Audubon New York is spreading the word about how birders help local economies.
The group has launched a campaign that will distribute calling cards for bird watchers to hand out at restaurants and other businesses. The idea is to show businesses and tourism agencies how much money is spent by people traveling to see birds.
The cards feature the slogan, "Birds mean business." On the back, birders are supposed to write their name and contact information.
A robin sits on a tree limb in Gloversville on Wednesday. (The Leader-Herald/BillTrojan)
Audubon spokesman Sean Mahar says the cards will encourage communities to develop events and programs designed to attract birders.
"Even though this economic impact is happening, we have found that many local businesses and tourism agencies are not aware that people are traveling to, and spending money in, their communities just to watch birds, and are not actively working to promote and enhance those opportunities," Mahar said in a news release. "This is happening at a time when, in this economic downturn, more people are traveling locally and looking for opportunities to recreate closer to home."
Locally, Hamilton?County is aware of how much of a benefit birdwatching enthusiasts can be.
Ann Melious, director of economic development and tourism for Hamilton County, said that birdwatchers make up about 5 percent to 7 percent of the county's tourists.
The county annually hosts the Adirondack Birding Festival - slated for June 8 to 10 - and has targeted marketing funds to promote the initiative online and in birding magazines.
"It is a passionate market niche that is willing to travel during the spring nesting season when business is slow and bugs proliferate," Melious said in a news release. "That is the important piece of the promotional puzzle - finding ways to attract people when people don't generally visit."
Warren?Greene of Gloversville said bird watching is a hobby that seems to be growing.
"I think Fulton?County could be in a nice position for tourism," Greene said.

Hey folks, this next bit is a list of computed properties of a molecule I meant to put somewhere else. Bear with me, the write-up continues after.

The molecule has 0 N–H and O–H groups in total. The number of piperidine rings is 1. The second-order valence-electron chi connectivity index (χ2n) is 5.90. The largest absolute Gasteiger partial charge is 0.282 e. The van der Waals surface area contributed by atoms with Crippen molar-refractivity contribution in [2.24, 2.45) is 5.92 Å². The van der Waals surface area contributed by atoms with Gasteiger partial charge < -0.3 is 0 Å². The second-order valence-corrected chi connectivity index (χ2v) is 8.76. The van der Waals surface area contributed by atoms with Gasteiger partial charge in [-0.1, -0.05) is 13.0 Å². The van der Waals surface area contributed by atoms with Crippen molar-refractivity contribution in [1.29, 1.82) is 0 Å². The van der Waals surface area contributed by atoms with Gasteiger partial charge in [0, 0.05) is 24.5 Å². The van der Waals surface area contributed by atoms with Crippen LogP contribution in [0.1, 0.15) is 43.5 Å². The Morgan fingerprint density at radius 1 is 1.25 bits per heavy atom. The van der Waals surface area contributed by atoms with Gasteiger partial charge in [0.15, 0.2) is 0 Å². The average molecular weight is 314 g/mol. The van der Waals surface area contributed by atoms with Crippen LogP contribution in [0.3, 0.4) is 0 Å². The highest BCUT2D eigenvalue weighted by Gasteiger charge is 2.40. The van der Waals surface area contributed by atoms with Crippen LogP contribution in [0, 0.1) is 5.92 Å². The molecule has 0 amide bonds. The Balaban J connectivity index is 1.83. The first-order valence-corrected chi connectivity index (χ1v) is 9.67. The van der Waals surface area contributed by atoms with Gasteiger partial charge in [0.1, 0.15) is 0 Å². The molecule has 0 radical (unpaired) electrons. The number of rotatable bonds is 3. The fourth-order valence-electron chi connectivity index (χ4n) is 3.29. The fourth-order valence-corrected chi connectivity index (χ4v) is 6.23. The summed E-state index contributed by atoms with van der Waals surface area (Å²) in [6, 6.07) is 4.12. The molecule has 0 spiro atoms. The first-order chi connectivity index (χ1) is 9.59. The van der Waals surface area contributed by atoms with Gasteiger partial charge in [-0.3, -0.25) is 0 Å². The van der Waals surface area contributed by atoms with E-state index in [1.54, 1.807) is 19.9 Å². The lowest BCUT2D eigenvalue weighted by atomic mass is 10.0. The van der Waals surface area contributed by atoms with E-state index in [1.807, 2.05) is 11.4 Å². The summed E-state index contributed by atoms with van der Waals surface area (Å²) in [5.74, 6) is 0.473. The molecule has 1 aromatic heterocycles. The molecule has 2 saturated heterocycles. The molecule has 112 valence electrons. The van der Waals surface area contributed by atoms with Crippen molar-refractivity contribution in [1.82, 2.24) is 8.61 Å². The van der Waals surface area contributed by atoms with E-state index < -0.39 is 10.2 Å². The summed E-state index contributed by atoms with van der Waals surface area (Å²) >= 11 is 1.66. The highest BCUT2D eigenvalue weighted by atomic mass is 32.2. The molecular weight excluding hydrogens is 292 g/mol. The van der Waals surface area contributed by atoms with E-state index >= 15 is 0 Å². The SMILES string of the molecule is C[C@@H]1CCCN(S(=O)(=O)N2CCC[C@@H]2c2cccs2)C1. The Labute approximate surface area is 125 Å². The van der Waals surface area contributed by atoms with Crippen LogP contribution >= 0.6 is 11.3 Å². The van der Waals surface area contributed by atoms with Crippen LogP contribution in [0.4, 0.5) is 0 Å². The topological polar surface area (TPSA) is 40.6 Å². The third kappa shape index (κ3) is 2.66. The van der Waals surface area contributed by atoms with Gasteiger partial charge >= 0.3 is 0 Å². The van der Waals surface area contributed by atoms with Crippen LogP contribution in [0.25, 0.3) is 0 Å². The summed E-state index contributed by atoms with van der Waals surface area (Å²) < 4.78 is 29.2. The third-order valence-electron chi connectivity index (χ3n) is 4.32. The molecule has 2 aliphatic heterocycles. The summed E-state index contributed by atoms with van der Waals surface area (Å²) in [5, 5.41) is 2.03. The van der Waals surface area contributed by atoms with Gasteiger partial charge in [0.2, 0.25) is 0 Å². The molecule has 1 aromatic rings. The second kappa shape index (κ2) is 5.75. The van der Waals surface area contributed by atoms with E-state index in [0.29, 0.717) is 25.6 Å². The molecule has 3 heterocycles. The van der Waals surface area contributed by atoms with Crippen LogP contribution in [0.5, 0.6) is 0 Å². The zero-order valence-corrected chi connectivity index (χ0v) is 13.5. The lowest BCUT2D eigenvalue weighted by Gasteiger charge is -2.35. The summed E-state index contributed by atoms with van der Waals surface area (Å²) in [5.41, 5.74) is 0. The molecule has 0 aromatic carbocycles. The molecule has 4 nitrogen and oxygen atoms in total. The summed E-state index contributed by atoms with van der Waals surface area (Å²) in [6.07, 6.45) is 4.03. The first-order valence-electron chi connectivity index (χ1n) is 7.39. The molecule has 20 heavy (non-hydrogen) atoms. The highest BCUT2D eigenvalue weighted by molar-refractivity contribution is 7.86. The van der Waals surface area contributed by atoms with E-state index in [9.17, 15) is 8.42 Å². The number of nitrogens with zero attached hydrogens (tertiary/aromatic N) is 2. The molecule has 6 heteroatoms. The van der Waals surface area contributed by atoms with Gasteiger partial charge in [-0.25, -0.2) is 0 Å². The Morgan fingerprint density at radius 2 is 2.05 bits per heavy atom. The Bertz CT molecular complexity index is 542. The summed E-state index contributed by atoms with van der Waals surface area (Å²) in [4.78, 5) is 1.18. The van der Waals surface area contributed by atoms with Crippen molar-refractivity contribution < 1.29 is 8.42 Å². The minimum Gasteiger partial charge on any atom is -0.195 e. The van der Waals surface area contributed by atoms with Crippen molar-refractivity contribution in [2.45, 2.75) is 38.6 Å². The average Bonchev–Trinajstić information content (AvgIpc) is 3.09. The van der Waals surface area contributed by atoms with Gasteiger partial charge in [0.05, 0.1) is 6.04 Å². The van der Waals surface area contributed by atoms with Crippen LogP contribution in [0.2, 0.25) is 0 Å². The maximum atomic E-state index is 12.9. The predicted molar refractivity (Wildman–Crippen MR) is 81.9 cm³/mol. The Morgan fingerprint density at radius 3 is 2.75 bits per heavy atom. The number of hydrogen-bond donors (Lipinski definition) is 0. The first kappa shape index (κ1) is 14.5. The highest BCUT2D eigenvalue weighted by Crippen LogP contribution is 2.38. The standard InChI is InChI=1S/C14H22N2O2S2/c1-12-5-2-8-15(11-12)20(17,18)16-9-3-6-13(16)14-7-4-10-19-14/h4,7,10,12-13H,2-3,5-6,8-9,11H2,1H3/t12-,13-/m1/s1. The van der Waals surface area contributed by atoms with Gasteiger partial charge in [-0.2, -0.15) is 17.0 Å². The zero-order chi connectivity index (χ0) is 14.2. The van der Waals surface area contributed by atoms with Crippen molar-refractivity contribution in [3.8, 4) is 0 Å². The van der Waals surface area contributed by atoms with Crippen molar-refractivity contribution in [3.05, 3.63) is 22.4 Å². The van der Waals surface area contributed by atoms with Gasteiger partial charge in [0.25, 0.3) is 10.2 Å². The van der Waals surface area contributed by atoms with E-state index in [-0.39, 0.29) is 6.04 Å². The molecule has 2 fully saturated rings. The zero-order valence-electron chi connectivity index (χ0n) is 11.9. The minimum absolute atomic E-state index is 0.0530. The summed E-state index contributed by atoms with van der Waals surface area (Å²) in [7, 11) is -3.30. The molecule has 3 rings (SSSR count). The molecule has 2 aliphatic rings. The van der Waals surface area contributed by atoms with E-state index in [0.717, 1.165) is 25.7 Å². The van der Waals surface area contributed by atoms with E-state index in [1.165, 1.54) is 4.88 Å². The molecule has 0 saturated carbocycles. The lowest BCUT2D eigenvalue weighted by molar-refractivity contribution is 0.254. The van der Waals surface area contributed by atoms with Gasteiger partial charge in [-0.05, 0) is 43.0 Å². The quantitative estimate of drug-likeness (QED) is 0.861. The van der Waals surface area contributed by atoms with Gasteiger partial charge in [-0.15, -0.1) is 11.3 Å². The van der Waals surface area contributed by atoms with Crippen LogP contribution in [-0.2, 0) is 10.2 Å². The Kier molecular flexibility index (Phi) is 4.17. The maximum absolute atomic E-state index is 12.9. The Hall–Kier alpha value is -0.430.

Greene - who has had numerous wildlife photographs published over the years - said the 44 lakes in the county give it plenty of interesting birds that can draw travelers.
Fulton County also features a good geographic transition from landscape that is reminiscent of the Mohawk Valley to the true Adirondacks, he said. Those different habitats mean a wide variety of birds can be viewed in the area.
Greene noted that birders will travel to the area when birds that are rarely seen locally make an appearance.
As an example, he noted, crowds of people traveled to see a Northern?Hawk-Owl - usually a resident of Canada - when it spent a winter in?Montgomery?County about 5 years ago.
Gina DaBiere-Gibbs, tourism director for the Fulton?County Regional Chamber of Commerce & Industry, said outdoor activities in general are promoted for tourism. Bird watching falls right in line with other activities - such as hiking - people can do in the area, she said, and is therefore a group the county is interested in bringing in.
According to information from the Adirondack Regional Tourism Council, good places to get a glimpse of birds in the local area include:
Willie Wildlife Marsh - on Willie Road, off Route 29A, south of Caroga Lake. There are opportunities to view waterfowl and take a trip along a nature trail.
Powley Road - located South of Piseco Lake. Birdwatchers can essentially travel a loop between Powley Road/Piseco Road, Route 10 and Route 29A. The area has some of the west branch of the Sacandaga River, as well as marshes and bogs.
Silver?Lake Wilderness - Along?West?River?Road, to the west of Wells, look for Philadelphia Vireos where the road parallels the river.
Sacandaga Pathway - Starts near the Speculator Ball?Field. The pathway traverses a variety of habitats and three types of wetlands.
DaBiere-Gibbs said other local places mentioned online for bird watching include Crystal Grove Diamond Mine & Campground in?St. Johnsville and Stony?Brook?Lake in?Stratford.
Greene - who has taken numerous bird photos at Rogers Family?Orchards in?Johnstown?- said anyone interested in birding can check out the website birdingonthe.net for information.
His advice to anyone looking for a particular bird? Look for the bird's typical habitat first.
"Go to the habitat, sit and be quiet," he said.
For more information about the program, visit the Audubon New York website at ny.audubon.org